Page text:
Our group is also engaged in large scale supercomputer simulations of structural phase transitions. We make use of the Iridis high-performance computing facility to perform ab-initio molecular dynamics (MD) simulations of structural phase transitions under various conditions. Simulations of the ultra-fast SPT allow us to bridge XFEL experiments to current theory and to make predictions as to how the behaviour of a material changes under various conditions. This might relate to a change in the immediate environment of the material or the materials use in a heterostructure device setting. To the right is an animation resulting from an ab-initio simulation of a supercell of vanadium dioxide undergoing a structural phase transition from monoclinic to tetragonal crystal structure (D. Plasienka et al. Phys. Rev. B (2017)).

Strong Phase Structures

Research Summary.
Amplitude and Phase Reconstruction of Silicon on Insulator (SOI). Missing amplitude due to phase wrapping occurs with conventional techniques for reconstruction. This influences the resulting phase information yielding incorrect phase reconstruction (a,c). We are investigating techniques that can reliable reconstruct missing amplitude (b,d) to correctly reconstructs the objects amplitude (circled in red). (M. Newton et al. Phys. Rev. B (2010))

Strain engineering plays an important role in the development of devices in the semiconductor industry today. It is also utilised directly in a number of device applications including piezoelectric actuators and sensors. When the amount of strain exceeds a certain limit (unique to each material), the accompanying strong phase structure makes strain mapping challenging. This research topic aims to investigate the origin of strong phase structures in nanometre scale materials and how they impact the CXD imaging process. We do so by systematically studying the transition into the strong phase structure regime. Results obtained here are also of value in developing advanced numerical optimisation techniques for phase recovery.

Non-linear Phase Retrieval Optimisation

When Bragg coherent X-ray diffraction imaging (BCXDI) measurements are performed, phase information is in general lost as only intensity measurements can be made. It therefore becomes necessary to reconstruct the phase information subject to some a priori information. In general phase retrieval methods operate by the application of iterative projective algorithms that cause the objective function to converge toward the optimal solution by the repeated application of constraints at each iteration (D. Sayer (1952), R.W. Gerchberg and W.O. Saxton (1972), J. R. Fienup (1982)). One important application of phase retrieval methods is to obtain real-space images of nanoscale structures by inverting measured diffraction patterns. Correlated electronic materials that undergo a spontaneous crystalline deformation can experience a significant strain. This can pose a challenge when reconstructing and interpreting phase information obtained from BCXDI. We have previously shown that materials exhibiting strong phase structure require special optimisation methods to reconstruct the real-space object. Our group is continuing to develop algorithms to reconstruct data known to have strong phase structure. Significant developments here will lead to robust algorithms that are universally effective. We have also developed the Interactive Phase Retrieval Suite, the first software package that allows for real-time visualisation of the reconstruction of phase information in both two and three dimensions. This is used for analysing diffraction patterns obtained from coherent X-ray imaging experiments and for algorithm development.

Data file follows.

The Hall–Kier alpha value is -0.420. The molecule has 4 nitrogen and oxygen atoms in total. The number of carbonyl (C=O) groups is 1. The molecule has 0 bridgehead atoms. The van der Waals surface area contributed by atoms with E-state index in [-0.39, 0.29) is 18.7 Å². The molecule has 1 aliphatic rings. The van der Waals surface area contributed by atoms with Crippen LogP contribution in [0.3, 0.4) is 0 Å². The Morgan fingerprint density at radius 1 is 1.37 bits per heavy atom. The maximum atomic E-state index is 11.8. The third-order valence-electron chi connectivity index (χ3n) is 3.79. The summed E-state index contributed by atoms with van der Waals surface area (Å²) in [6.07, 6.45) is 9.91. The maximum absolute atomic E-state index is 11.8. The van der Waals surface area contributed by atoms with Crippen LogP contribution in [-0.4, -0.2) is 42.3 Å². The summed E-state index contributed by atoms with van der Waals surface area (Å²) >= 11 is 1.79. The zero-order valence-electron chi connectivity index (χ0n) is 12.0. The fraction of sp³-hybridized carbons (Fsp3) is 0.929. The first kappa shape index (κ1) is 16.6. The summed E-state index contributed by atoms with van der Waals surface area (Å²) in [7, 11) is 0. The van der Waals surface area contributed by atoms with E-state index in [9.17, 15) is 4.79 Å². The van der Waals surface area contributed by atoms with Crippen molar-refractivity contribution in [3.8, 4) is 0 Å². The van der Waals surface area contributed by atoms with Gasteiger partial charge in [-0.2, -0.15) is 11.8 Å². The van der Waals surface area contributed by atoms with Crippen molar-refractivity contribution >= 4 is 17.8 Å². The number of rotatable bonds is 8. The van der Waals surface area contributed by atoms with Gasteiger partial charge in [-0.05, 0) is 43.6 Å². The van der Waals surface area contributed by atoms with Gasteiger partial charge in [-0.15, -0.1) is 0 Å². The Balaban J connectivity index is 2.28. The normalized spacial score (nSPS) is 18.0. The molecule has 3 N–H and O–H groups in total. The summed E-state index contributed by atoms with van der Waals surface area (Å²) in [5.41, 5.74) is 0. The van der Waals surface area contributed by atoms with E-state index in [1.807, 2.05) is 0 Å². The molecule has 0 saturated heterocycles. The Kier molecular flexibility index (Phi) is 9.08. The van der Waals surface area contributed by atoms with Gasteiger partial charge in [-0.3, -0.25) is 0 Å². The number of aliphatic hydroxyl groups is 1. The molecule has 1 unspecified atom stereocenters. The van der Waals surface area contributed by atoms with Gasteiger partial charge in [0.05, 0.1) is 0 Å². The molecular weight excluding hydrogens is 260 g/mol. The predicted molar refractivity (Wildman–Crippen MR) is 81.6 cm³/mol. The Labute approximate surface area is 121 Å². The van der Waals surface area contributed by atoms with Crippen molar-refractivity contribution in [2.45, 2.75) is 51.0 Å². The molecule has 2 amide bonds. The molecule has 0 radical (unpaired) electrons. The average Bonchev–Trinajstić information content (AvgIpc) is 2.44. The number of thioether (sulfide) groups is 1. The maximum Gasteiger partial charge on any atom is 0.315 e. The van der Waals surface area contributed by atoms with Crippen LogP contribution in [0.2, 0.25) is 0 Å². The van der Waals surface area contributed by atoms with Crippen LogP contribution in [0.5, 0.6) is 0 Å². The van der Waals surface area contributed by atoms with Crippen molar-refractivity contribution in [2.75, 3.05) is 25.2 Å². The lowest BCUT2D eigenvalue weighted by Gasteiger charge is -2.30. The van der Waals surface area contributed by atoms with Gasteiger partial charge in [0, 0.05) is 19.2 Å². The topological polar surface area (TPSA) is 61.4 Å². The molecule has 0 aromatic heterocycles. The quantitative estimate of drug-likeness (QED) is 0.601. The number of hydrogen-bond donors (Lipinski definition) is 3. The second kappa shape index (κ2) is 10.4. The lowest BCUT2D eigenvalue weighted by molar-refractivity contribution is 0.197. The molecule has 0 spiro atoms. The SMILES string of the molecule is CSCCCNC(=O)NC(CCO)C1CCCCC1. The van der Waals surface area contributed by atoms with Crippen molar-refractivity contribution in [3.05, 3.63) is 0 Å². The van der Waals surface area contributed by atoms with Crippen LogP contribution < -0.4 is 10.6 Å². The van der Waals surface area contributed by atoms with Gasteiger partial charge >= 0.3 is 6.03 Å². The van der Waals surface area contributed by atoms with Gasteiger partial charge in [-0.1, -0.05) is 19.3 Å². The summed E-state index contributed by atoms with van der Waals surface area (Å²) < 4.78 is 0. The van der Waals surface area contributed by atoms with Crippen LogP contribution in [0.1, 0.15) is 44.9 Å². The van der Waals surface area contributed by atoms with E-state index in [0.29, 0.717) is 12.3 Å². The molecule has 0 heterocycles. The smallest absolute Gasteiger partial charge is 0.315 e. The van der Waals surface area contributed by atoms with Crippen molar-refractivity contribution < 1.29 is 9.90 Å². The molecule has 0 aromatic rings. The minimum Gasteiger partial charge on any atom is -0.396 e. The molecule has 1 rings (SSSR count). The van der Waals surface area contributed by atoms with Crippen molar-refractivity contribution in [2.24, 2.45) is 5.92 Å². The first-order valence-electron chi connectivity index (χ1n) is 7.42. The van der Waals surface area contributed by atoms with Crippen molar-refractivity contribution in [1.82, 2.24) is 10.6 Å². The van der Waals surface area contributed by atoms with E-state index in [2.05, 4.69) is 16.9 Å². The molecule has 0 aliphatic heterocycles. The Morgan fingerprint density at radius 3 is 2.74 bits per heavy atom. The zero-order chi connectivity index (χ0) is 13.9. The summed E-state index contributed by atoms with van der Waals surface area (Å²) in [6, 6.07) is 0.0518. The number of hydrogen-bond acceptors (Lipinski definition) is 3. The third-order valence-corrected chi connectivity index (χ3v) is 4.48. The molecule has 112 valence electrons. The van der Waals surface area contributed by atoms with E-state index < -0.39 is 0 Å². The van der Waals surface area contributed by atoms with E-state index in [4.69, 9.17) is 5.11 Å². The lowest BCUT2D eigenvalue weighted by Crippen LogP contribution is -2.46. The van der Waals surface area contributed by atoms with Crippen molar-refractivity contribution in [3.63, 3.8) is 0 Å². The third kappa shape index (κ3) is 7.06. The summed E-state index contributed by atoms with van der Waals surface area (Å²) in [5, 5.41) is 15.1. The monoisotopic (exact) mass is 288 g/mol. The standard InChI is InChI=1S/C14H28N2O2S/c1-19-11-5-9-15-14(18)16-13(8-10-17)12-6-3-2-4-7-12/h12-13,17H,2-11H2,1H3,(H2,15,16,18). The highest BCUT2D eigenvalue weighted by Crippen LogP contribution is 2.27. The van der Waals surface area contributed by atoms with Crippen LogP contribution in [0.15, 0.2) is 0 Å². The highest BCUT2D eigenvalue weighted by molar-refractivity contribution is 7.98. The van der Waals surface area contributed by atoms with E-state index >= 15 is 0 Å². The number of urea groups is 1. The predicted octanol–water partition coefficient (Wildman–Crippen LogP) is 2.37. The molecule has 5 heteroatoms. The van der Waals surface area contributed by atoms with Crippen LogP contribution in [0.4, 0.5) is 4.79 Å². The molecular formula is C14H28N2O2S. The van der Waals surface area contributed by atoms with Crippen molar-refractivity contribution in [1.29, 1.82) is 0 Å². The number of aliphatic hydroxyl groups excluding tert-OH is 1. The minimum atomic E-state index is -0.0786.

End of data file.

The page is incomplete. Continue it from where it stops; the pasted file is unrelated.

Nanomaterials and Devices

Research Summary.
Electron micrograph image of ZnO hexagon, tetrapod and rod shaped nanocrystals (1 μm scale bars shown)

The increasing need to make smaller device structures with enhanced functionality has led the move away from conventional top-down lithographic approaches toward the utilisation of self-assembled nanoscale structures. The unique morphologies exhibited by many nanocrystals make them ideal for various applications including biochemical sensors, photodetectors, light emitters, transistors, high frequency oscillators, and waveguides. Our research into nanomaterials and devices is centred on self-assembled metal-oxide nanocrystals which have the advantage of high chemical resistance and low thermal degradance. This includes group II-VI semiconductor materials such as zinc oxide (M. Newton et al. Materials Today (2007)).